Although a project may hold a series of After Action Reviews and Retrospects to capture and document knowledge, it is also very good to supplement this by providing a forum where these lessons can be discussed with others, and where technical experts, process owners and project managers from other projects can ask further questions so they fully understand what has been learned and what the implications are. A knowledge handover provides such a forum.
A knowledge handover is a meeting at the end of a project, after the project team has identified and captured their lessons learned, where they share and discuss these lessons with other projects and interested parties such as community leaders and subject matter experts. It is similar to a baton passing meeting, except that the learning points have already been identified, and the lessons have been documented and added to the lessons database.
One of the key points about the knowledge handover is that it should be driven by knowledge pull from the attendees, rather than by knowledge push from the project team (see Pull and Push). The attendees set the agenda. Before the event, the team circulates the list of lessons that they have captured (and may circulate the lessons themselves as well), and the attendees select which of the lessons they wish to discuss further in the handover meeting. These lessons are discussed in individual breakout sessions, and the attendees self-select which breakout sessions to attend.
It is good to kick off the formal part of the knowledge handover with an explanation of why it has been called, what its objectives and deliverables are, why it is important to the business, how it will be conducted, what the purpose of the recording is, and what the end product will be produced. Go through the agenda, discuss roles, make sure everyone understands what they are there to do. It can be useful to start the knowledge handover with an introduction from the business sponsor (in person or by video) describing the importance of the exchange, and the business need. Then provide an overview of the project, its objectives, constraints and deliverables, so everyone can see the lessons in their context.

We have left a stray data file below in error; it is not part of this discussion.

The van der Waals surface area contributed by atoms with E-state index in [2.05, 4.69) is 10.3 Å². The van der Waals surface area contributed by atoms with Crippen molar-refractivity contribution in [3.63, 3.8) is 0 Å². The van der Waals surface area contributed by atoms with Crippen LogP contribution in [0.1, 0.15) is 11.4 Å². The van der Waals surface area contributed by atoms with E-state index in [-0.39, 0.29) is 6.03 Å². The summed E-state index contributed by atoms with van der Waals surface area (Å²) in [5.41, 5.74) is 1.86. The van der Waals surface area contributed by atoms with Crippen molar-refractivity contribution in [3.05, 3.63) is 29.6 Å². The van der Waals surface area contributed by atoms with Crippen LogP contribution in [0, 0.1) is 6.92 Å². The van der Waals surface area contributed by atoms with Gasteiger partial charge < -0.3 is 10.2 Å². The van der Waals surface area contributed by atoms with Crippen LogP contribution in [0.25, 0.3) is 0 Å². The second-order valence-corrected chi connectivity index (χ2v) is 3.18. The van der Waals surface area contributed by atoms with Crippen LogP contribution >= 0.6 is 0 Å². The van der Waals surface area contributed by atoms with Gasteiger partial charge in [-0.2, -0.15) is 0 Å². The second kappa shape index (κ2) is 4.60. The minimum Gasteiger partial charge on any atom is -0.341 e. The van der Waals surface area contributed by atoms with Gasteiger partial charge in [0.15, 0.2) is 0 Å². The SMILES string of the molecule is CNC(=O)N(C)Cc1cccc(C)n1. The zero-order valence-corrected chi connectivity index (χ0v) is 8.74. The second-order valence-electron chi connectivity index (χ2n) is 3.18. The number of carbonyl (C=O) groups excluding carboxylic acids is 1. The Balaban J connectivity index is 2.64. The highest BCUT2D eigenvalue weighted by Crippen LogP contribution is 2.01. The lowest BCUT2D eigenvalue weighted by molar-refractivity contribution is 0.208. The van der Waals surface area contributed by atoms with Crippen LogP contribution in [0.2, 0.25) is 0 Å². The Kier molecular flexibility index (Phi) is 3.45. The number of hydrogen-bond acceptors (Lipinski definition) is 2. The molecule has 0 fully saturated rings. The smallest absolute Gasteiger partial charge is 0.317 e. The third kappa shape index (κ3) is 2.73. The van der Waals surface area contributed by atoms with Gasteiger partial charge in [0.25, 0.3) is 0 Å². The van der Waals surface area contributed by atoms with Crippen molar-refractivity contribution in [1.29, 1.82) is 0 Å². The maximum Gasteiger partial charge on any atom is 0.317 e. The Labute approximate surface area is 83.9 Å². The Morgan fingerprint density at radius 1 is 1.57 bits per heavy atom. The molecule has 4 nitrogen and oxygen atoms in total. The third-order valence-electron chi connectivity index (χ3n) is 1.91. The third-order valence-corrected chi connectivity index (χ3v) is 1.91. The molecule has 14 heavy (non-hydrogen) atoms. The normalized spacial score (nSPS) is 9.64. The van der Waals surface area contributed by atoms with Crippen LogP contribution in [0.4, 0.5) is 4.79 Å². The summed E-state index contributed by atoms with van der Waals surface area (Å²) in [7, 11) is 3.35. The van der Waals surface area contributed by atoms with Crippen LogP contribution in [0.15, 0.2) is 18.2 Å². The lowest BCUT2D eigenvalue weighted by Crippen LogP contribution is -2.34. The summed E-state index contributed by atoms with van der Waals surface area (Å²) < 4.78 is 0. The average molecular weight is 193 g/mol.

The individual lessons or groups of lessons are discussed in break-out sessions. This is where the majority of the lessons exchange happens. Divide the attendees into small groups of 8 to 20. Each group needs a facilitator and a scribe, who should be identified and briefed. The facilitator gets the dialogue going, but most of the time the conversation takes off rapidly and barely pauses for breath. The scribe needs to capture as much of the dialogue as possible, in the participants' words wherever possible, and note down who said what. (The session can also be recorded for later transcription, in case any additional lessons are identified.) About an hour may be needed, more if the groups are larger, for effective discussion.
The groups reconvene in the main room, and each group feeds back their findings for discussion in the wider group. The feedback sessions can usefully be recorded on audio or video. Also make sure you also record the details of the discussion that follows, as much valuable knowledge may be exchanged.
The main outcome from the knowledge handover is an improved understanding of lessons which have already been recorded. The knowledge handover meeting is an opportunity for members of future projects to become clear about the actions they need to take, and for the process owners and technical authorities to be clear whether they need to update any process documentation.